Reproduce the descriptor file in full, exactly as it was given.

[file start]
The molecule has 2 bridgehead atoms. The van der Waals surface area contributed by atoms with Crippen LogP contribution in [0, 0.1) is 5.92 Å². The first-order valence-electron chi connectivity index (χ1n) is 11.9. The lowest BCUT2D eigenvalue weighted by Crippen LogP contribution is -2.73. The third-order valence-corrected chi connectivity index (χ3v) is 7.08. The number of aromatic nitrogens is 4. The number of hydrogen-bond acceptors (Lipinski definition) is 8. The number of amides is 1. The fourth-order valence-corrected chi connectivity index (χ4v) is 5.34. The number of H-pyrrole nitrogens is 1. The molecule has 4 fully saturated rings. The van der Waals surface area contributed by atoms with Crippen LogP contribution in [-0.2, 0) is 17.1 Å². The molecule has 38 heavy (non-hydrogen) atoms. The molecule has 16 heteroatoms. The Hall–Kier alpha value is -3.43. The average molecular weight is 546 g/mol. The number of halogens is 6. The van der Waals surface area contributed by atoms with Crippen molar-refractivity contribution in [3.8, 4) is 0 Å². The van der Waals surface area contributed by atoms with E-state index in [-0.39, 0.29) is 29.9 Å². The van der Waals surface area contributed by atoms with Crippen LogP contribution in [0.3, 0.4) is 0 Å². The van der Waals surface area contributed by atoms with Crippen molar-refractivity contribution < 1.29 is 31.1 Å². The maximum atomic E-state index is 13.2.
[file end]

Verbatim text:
The molecule has 2 bridgehead atoms. The van der Waals surface area contributed by atoms with Crippen LogP contribution in [0, 0.1) is 5.92 Å². The first-order valence-electron chi connectivity index (χ1n) is 11.9. The lowest BCUT2D eigenvalue weighted by Crippen LogP contribution is -2.73. The third-order valence-corrected chi connectivity index (χ3v) is 7.08. The number of aromatic nitrogens is 4. The number of hydrogen-bond acceptors (Lipinski definition) is 8. The number of amides is 1. The fourth-order valence-corrected chi connectivity index (χ4v) is 5.34. The number of H-pyrrole nitrogens is 1. The molecule has 4 fully saturated rings. The van der Waals surface area contributed by atoms with Crippen LogP contribution in [-0.2, 0) is 17.1 Å². The molecule has 38 heavy (non-hydrogen) atoms. The molecule has 16 heteroatoms. The Hall–Kier alpha value is -3.43. The average molecular weight is 546 g/mol. The number of halogens is 6. The van der Waals surface area contributed by atoms with Crippen molar-refractivity contribution in [3.8, 4) is 0 Å². The van der Waals surface area contributed by atoms with E-state index in [-0.39, 0.29) is 29.9 Å². The van der Waals surface area contributed by atoms with Crippen LogP contribution in [0.3, 0.4) is 0 Å². The van der Waals surface area contributed by atoms with Crippen molar-refractivity contribution < 1.29 is 31.1 Å². The maximum atomic E-state index is 13.2.